There are high standards to be met and many tasks to accomplish in order for UAMS to be NCI-designated, and according to Patterson, the process could take as long as four to six years. And because UAMS is pursuing the comprehensive cancer center designation, it’s facing the NCI’s most stringent requirements.

“Facilities obtaining this designation must demonstrate excellence and expertise in the laboratory, the clinical arena and in behavioral and population-based research,” she says.

But the UAMS quest got a huge boost in March when the 92nd General Assembly passed legislation, signed by Gov. Asa Hutchinson, concerning the pursuit of NCI designation for UAMS and establishing revenue streams and accounts to fund the process.

HB 1565 would, according to state Department of Finance and Administration calculations, raise $10.5 million annually, with $5.4 million going toward NCI funding and $4.6 million going back to general revenues.

“The legislature heard from people all across the state,” Patterson says, “and we were able to work with them so they have a message that they could take back to the constituents in their districts, that this would allow us to to do statewide outreach and provide cancer service for all 3 million Arkansans.

“That’s a message you can explain in very real terms the positive impact this will have. Everyone in Arkansas at one point or another is touched by cancer.”

Gwendolyn Bryant-Smith
Clothing from NEIMAN MARCUS. Jewelry from SISSY’S LOG CABIN. Makeup by AARON PERKINS. Styled by MALINA TABOR.

Earning Her Stripes

As a breast imaging physician, Bryant-Smith interprets mammograms, breast ultrasounds and MRIs and performs image guided breast biopsies. She sees patients ranging in age from 16 to 90, providing wellness exams as well as treating those who have been diagnosed.

“I am inspired by my work and the patients I have the honor of caring for each day,” she says.

A graduate of J.A. Fair High School in Little Rock, Bryant-Smith developed her interest in medicine at an early age, thanks to the influence of her mother, a dietician and current a health care administrator who enrolled her daughter in a candy-striper program at St. Vincent Breast Center when Bryant-Smith was in junior high.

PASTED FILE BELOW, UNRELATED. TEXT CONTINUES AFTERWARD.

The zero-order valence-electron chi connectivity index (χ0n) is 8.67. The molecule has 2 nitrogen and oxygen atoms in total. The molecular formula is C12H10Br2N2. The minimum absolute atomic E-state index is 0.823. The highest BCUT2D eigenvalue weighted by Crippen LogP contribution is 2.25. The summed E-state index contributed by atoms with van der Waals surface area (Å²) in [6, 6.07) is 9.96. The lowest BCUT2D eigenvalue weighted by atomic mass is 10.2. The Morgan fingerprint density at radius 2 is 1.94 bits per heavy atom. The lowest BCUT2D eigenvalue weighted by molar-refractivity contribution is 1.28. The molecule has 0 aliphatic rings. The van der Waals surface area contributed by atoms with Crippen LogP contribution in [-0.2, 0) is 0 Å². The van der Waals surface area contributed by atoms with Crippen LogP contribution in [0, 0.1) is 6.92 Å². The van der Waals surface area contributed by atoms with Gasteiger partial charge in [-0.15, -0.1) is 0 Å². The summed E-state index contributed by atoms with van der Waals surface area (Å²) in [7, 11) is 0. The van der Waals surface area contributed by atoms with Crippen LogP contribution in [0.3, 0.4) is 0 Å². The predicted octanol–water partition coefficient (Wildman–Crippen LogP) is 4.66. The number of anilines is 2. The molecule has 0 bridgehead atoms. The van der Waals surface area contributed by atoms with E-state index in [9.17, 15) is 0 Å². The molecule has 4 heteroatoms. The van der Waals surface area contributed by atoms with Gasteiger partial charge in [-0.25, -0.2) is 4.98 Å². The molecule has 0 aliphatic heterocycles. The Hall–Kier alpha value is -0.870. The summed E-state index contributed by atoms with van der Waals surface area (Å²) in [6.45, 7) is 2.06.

Also in junior high, Bryant-Smith began her long relationship with UAMS when she participated in a summer science program at the center. She went to college at the University of Arkansas and enrolled in medical school at UAMS, where she encountered an important mentor.

“I attended an interest group session my third year of medical school, and the program director of the radiology residency at that time, Dr. Sally Klein, was speaking about radiology,” Bryant-Smith says. “She was bubbly, energetic and made the field of radiology sound wonderful. That session prompted me to sign up for radiology rotations my senior year.”

The rotations were a positive experience and convinced Bryant-Smith that radiology was her field. As a radiology resident, she worked with Dr. Robert Fincher, a breast radiologist who enlivened the learning process for his students and was loved by his patients.

“Breast imaging gave me the right mix of image interpretation and patient interaction, and I fell in love,” Bryant-Smith says.

Fincher taught Bryant-Smith the important art of interpreting breast imaging studies, but more memorably, he showed her the importance of excellence in patient care.

“I will always be grateful for his instruction and guidance,” she says. “His excellence and example in breast imaging are in large part why I am a breast imager today, and why I am chief of breast imaging at UAMS.”

Gwendolyn Bryant-Smith
Clothing from NEIMAN MARCUS. Jewelry from SISSY’S LOG CABIN. Makeup by AARON PERKINS. Styled by MALINA TABOR.

Trending Upward